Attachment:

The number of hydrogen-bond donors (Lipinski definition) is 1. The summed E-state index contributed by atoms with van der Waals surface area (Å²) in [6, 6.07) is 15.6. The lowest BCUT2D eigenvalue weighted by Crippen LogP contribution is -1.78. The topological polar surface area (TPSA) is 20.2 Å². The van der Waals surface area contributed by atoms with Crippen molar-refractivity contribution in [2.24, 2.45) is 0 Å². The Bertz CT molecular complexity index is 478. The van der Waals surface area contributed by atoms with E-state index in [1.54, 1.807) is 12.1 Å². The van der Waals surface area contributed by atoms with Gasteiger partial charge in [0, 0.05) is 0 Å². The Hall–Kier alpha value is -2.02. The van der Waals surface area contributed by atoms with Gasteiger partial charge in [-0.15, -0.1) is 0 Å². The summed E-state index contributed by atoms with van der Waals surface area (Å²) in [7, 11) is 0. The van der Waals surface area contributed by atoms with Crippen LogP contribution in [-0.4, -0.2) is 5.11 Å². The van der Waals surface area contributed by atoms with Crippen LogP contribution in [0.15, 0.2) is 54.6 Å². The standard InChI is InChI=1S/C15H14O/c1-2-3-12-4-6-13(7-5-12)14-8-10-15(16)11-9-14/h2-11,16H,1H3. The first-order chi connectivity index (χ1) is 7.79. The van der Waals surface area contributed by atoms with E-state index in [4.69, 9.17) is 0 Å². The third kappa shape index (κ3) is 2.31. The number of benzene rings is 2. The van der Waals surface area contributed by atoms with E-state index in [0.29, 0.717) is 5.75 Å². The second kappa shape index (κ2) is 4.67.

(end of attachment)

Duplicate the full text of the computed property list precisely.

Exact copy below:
The number of hydrogen-bond donors (Lipinski definition) is 1. The summed E-state index contributed by atoms with van der Waals surface area (Å²) in [6, 6.07) is 15.6. The lowest BCUT2D eigenvalue weighted by Crippen LogP contribution is -1.78. The topological polar surface area (TPSA) is 20.2 Å². The van der Waals surface area contributed by atoms with Crippen molar-refractivity contribution in [2.24, 2.45) is 0 Å². The Bertz CT molecular complexity index is 478. The van der Waals surface area contributed by atoms with E-state index in [1.54, 1.807) is 12.1 Å². The van der Waals surface area contributed by atoms with Gasteiger partial charge in [0, 0.05) is 0 Å². The Hall–Kier alpha value is -2.02. The van der Waals surface area contributed by atoms with Gasteiger partial charge in [-0.15, -0.1) is 0 Å². The summed E-state index contributed by atoms with van der Waals surface area (Å²) in [7, 11) is 0. The van der Waals surface area contributed by atoms with Crippen LogP contribution in [-0.4, -0.2) is 5.11 Å². The van der Waals surface area contributed by atoms with Crippen LogP contribution in [0.15, 0.2) is 54.6 Å². The standard InChI is InChI=1S/C15H14O/c1-2-3-12-4-6-13(7-5-12)14-8-10-15(16)11-9-14/h2-11,16H,1H3. The first-order chi connectivity index (χ1) is 7.79. The van der Waals surface area contributed by atoms with E-state index in [4.69, 9.17) is 0 Å². The third kappa shape index (κ3) is 2.31. The number of benzene rings is 2. The van der Waals surface area contributed by atoms with E-state index in [0.29, 0.717) is 5.75 Å². The second kappa shape index (κ2) is 4.67.